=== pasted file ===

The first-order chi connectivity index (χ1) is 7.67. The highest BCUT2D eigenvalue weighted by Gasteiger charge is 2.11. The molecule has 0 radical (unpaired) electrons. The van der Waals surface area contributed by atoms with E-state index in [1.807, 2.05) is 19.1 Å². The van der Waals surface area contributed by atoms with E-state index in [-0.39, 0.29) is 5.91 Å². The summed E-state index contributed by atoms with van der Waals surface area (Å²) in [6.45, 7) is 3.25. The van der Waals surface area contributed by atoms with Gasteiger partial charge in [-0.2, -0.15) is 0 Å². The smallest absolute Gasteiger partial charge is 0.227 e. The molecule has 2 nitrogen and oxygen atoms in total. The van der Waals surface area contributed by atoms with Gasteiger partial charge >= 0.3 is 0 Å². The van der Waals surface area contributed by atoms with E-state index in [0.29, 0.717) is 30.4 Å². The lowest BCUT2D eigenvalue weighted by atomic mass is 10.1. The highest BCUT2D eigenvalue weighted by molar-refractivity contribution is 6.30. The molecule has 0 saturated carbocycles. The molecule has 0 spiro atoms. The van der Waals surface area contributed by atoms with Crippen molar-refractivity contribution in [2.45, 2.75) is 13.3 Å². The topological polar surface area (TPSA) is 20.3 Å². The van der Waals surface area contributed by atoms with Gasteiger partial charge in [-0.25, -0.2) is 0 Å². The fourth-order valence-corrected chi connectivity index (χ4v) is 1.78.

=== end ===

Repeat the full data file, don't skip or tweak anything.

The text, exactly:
The first-order chi connectivity index (χ1) is 7.67. The highest BCUT2D eigenvalue weighted by Gasteiger charge is 2.11. The molecule has 0 radical (unpaired) electrons. The van der Waals surface area contributed by atoms with E-state index in [1.807, 2.05) is 19.1 Å². The van der Waals surface area contributed by atoms with E-state index in [-0.39, 0.29) is 5.91 Å². The summed E-state index contributed by atoms with van der Waals surface area (Å²) in [6.45, 7) is 3.25. The van der Waals surface area contributed by atoms with Gasteiger partial charge in [-0.2, -0.15) is 0 Å². The smallest absolute Gasteiger partial charge is 0.227 e. The molecule has 2 nitrogen and oxygen atoms in total. The van der Waals surface area contributed by atoms with Gasteiger partial charge >= 0.3 is 0 Å². The van der Waals surface area contributed by atoms with E-state index in [0.29, 0.717) is 30.4 Å². The lowest BCUT2D eigenvalue weighted by atomic mass is 10.1. The highest BCUT2D eigenvalue weighted by molar-refractivity contribution is 6.30. The molecule has 0 saturated carbocycles. The molecule has 0 spiro atoms. The van der Waals surface area contributed by atoms with Crippen molar-refractivity contribution in [2.45, 2.75) is 13.3 Å². The topological polar surface area (TPSA) is 20.3 Å². The van der Waals surface area contributed by atoms with Gasteiger partial charge in [-0.25, -0.2) is 0 Å². The fourth-order valence-corrected chi connectivity index (χ4v) is 1.78.